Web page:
Bonus track interruptus: I’m doing things a little out of order today, putting the bonus track in the middle, instead of at the end, since I’m about to paywall off the rest of this bad boy, but I wanted even free riders to experience this song – and also so that my headline makes (some) sense. Though it references meeting “a man from from Galilee,” it’s not an Easter song. But it is raise-the-dead music. Spirit Family Reunion doing “Green Rocky Road.” Don’t be dismissive of what you might take for hipsters in Grapes-of-Wrath-wear. These kids can play and shout.
Editorial Note: I didn’t want to just leave you with a fishing-blue-balls story on this Easter weekend. So here’s a screwy little piece I wrote long ago, which I’m still fond of. It was pegged to the opening of Mel Gibson’s The Passion of the Christ. But rather than just being about the movie, it was about the interfaith dialogue that accompanied it. Both of the formal variety – an organized ecumenical panel, in which each religious group seemed to take turns grousing about their own perceived suffering, everyone trying to nudge Christ off the cross. And then there was the informal conversation that occurred between me and a very entertaining Jewish film buff, Norm Linksy, who became my wise and unlikely companion on this odyssey. (“I’m a journalist,” I introduced myself to Norm. “I’m a Jew,” he responded.) It isn’t, strictly-speaking, an Easter story. But close enough. There’s not much Resurrection in it. But there is a lot of Crucifixion. And as the Scripture says, “Everybody wants to rise from the dead, but nobody wants to die.” (For the non-Scripture steeped, I forget which verse – I think it’s in the Book of Zaccheus somewhere. Trust me on this.)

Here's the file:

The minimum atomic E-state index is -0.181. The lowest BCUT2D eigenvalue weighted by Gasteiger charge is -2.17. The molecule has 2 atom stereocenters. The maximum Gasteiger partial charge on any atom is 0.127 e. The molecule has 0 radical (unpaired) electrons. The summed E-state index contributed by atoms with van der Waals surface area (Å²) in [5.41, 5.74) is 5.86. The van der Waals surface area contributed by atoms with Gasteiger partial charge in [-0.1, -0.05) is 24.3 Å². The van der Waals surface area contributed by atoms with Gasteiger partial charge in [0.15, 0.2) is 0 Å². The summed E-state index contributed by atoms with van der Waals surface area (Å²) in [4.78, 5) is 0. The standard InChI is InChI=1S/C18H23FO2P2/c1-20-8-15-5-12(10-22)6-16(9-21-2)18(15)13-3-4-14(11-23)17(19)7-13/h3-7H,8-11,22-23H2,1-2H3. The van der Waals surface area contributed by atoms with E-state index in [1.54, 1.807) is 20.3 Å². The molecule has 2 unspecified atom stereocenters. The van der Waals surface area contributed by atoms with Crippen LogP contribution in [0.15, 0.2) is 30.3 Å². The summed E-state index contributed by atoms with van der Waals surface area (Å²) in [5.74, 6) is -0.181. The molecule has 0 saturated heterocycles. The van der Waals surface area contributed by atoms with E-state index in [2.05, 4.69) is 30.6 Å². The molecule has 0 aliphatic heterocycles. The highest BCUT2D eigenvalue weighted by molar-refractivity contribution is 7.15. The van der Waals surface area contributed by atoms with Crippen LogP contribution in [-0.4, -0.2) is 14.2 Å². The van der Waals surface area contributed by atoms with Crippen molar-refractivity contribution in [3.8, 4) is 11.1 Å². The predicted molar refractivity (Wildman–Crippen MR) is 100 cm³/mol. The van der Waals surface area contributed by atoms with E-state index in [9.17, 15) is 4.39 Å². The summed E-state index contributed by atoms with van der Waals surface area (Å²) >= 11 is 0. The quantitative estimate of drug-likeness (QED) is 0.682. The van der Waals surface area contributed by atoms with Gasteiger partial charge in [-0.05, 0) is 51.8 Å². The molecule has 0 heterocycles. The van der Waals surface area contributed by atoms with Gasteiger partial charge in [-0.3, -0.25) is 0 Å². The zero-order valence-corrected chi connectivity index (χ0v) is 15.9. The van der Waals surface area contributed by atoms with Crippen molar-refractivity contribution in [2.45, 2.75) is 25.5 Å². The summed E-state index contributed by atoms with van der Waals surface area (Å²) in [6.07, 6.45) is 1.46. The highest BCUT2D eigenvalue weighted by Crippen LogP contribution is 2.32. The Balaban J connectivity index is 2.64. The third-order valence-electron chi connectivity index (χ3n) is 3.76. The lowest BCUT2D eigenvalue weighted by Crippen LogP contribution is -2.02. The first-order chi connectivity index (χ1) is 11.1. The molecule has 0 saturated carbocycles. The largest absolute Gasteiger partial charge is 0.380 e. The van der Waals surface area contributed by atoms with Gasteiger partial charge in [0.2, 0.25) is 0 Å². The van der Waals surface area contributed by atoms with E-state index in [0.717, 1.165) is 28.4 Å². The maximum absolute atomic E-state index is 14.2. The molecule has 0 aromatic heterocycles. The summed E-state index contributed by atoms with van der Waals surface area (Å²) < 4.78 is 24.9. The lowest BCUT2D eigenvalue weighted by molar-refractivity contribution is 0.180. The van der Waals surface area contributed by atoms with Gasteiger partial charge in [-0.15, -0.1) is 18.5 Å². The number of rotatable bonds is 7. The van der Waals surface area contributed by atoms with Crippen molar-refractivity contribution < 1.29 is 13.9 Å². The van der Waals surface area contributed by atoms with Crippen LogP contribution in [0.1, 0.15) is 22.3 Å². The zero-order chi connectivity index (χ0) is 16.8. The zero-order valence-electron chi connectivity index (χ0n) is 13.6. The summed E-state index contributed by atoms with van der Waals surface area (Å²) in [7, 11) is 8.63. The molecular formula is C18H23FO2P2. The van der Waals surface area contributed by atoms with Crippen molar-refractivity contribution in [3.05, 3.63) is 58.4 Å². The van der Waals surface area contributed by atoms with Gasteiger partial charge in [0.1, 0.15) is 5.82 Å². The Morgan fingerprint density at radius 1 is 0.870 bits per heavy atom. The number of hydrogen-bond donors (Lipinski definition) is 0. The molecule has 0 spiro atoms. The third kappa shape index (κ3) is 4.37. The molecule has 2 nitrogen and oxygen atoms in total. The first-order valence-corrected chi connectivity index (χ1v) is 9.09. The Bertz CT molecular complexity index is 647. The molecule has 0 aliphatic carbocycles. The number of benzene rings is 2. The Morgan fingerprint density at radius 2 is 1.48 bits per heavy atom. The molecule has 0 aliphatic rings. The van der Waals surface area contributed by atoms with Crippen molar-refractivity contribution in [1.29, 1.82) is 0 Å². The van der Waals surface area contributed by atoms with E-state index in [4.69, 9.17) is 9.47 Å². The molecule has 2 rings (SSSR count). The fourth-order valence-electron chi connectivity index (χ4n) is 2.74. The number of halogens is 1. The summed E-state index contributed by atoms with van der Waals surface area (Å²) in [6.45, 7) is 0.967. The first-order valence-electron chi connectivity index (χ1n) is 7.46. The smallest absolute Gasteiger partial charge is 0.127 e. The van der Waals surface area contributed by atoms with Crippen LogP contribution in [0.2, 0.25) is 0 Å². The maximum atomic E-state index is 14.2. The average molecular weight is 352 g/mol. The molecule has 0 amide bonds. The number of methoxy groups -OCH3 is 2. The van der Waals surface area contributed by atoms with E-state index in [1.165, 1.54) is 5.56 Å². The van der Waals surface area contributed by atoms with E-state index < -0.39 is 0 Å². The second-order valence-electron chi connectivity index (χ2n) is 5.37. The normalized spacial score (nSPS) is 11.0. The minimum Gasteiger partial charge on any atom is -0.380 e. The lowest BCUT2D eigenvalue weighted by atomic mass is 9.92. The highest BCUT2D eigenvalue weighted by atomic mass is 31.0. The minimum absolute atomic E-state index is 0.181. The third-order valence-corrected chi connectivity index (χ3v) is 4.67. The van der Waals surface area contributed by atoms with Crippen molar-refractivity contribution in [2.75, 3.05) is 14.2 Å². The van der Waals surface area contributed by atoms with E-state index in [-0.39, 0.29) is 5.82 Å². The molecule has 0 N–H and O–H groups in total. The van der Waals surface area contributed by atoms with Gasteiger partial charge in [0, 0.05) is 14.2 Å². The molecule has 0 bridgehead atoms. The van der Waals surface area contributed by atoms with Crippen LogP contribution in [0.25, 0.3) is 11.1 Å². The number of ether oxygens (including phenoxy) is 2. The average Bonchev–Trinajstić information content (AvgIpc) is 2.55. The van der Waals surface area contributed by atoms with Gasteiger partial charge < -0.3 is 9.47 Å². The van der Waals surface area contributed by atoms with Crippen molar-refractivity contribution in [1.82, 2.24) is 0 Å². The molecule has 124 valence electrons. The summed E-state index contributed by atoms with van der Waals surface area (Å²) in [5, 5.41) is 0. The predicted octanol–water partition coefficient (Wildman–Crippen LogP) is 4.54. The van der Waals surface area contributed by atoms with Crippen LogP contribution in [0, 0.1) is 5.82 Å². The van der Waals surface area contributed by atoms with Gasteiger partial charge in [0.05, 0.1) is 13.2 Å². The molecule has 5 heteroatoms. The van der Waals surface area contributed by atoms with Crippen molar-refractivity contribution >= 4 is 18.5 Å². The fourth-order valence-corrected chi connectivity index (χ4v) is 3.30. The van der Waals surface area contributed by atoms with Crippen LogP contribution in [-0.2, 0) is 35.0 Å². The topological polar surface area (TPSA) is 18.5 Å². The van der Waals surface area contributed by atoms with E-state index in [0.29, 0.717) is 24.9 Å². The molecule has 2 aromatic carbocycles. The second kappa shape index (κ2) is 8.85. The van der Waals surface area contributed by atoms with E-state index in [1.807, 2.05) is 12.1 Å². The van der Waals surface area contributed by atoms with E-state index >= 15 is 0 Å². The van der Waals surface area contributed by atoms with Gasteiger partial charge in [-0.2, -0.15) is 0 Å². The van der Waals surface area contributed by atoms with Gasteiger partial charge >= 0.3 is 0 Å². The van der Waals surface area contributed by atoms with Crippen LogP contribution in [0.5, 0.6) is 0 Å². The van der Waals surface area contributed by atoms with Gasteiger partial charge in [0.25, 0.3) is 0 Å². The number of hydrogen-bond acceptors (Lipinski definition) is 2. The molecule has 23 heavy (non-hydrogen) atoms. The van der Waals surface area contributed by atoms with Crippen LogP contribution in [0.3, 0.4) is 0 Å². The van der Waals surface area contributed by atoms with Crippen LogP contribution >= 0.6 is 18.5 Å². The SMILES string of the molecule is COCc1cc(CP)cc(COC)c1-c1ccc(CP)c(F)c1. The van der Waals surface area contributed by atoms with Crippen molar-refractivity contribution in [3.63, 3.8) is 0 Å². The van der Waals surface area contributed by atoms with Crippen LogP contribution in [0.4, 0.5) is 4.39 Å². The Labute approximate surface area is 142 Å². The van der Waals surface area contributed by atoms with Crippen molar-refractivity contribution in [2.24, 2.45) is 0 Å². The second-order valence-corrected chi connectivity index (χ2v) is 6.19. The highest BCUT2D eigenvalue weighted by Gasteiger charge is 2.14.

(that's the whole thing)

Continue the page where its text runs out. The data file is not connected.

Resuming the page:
AT LAST WEEK'S OPENING OF Mel Gibson's The Passion of the Christ, I never expected actually to see Jesus. Yet there he was, carnival-barking on the Connecticut Avenue sidewalk outside the Avalon Theatre in Washington, D.C. He stood out in his long brown hair and tunic. "Blessed are the merciful--go vegetarian!" he cried. But something wasn't right. It might have been the disciple carrying the "For Christ's sake, go veg" sign. Or maybe it was the mouth-hole on his beard riding up over his nose that gave him away as a PETA impostor. "Are you having trouble there?" I asked, motioning to his beard-wig. "I am," he said, "but not as much trouble as the animals."
One could hardly fault Fake Jesus for exploiting The Passion--he's merely the latest in a long line. Observing their 11th Commandment--Thou Shalt Not Waste a Marketing Tie-in--Christian merchandisers have cranked out everything from Bibles with the cinematic Jesus, James Caviezel, on the cover, to pewter nail pendants. The going joke among secular editorialists is what's next, Jesus action figures? But seasoned evangelicals like me know that those are old news. You can already get them at jesuschristsuperstore.net, including one that comes with "Ninja-Messiah throwing nails" and a "killer-cross" pump-action shotgun.